• Kangaroos have a natural Jumping skill of 0, and automatically get +1 on Brawling (they’re great natural boxers).
  • Parrots start with a Flying skill of 0. Crows and Eagles start with None, but can raise it using the usual rules.
  • Parrots also have a starting level of -3 in Ventriloquism.
  • Sloths have a “sixth sense” that warns them of danger. (It’s hard to imagine how they’d survive without it.) Their initial rating is -3, and they can improve it with practice.
  • When Zebras are standing still, they can change color from black-and-white stripes to almost anything else in order to blend into their surroundings. This gives them an extra +2 Hiding at no cost.


Shapers and Bots tries to keep combat simple. Once a fight starts, everything happens in turns that are 5 seconds long in game time. In each turn, characters act in order of Fitness, with highest Fitness going first. (If two or more characters are tied, use a contest roll once at the start of the fight to see who goes first for its duration.)

In their turn, a character can take two actions. Each of the following counts as a single action:

  • Attack someone.
  • Defend against an attack (see below).
  • Pick something up. (Dropping something doesn’t count as an action.)
  • Draw a weapon.
  • Run from one place to another (see below).

Reloading a weapon counts as one or more actions depending on the type of weapon. For example, getting another arrow from a quiver counts as one action (so archers can fire one shot per turn). Reloading a crossbow, on the other hand, may require several turns.

Each attack is treated as a contest:

  1. The attacker declares who or what they are attacking.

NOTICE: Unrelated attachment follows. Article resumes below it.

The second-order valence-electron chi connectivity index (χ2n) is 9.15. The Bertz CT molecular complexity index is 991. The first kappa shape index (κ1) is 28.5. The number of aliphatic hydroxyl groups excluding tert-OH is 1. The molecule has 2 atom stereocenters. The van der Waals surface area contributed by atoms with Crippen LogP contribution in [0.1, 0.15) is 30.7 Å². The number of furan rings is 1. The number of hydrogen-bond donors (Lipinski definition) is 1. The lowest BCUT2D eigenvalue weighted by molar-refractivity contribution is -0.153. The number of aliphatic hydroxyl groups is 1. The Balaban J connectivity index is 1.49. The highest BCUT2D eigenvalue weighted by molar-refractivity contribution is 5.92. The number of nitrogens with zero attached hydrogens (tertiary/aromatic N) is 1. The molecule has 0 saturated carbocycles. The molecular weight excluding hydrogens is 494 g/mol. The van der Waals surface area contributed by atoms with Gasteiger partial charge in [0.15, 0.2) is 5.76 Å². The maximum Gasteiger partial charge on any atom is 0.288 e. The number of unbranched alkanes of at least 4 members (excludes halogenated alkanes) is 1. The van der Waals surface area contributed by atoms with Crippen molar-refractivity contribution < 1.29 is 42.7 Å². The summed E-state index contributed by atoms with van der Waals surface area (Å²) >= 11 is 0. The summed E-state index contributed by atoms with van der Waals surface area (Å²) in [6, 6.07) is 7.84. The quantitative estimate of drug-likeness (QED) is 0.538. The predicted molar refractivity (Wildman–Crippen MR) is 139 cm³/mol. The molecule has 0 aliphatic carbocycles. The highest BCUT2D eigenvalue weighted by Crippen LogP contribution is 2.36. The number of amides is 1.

2. The target says whether they are going to use one of their actions for defense.
  3. If the defender isn’t using an action for defense, the attacker succeeds if they roll their rating with the appropriate skill.
  4. If the defender is using an action for defense, the attack succeeds if the attacker makes their roll and the defender misses a roll. This is different from a regular contest roll. the attacker doesn’t have to beat the defender’s roll—the attacker has to succeed and the defender has to fail.

There are a few special cases:

  1. If an attack is a complete surprise, the defender doesn’t get a defense roll.
  2. If the target hasn’t had their turn yet, their defense uses up an action for that turn (i.e., if they defend themselves against an attack, they can only use one other action when their turn comes around).
  3. If the target has already used all of their actions, they can borrow an action from their next turn to use for defense. In practice, this often means that the character with the higher Fitness gets two attacks in the first turn, then one attack each turn after that (since they’re borrowing actions from future turns for defense).
  4. If someone is attacked three or more times in a turn, then the only defense against the third and subsequent attacks is a fluke roll.

Health and Injury

Every character starts the adventure with a number of health points (HP) equal to 3 + their Strength. (If a character’s Strength is -3 or less, they still get 1 HP.) Every time a character is injured, their character must win a challenge roll with their HP before the injury as a bonus and the amount of the damage as a penalty. If they fail the roll, they have been knocked out. Regardless of the roll’s outcome, they always lose that many HP.

A character is killed when:

  • Their HP goes negative.
  • They fail an injury challenge roll by 4 points or more.

Example: Alouenne is a kangaroo with a Strength of +2, so she has 5 HP. As the tunnel collapses around her, she is hit by a falling rock that does 1 point of damage. She needs to win a roll with a +4 bonus (+5-1) to stay conscious. She rolls 9 on 3D, winning easily, but is now down to 4 HP.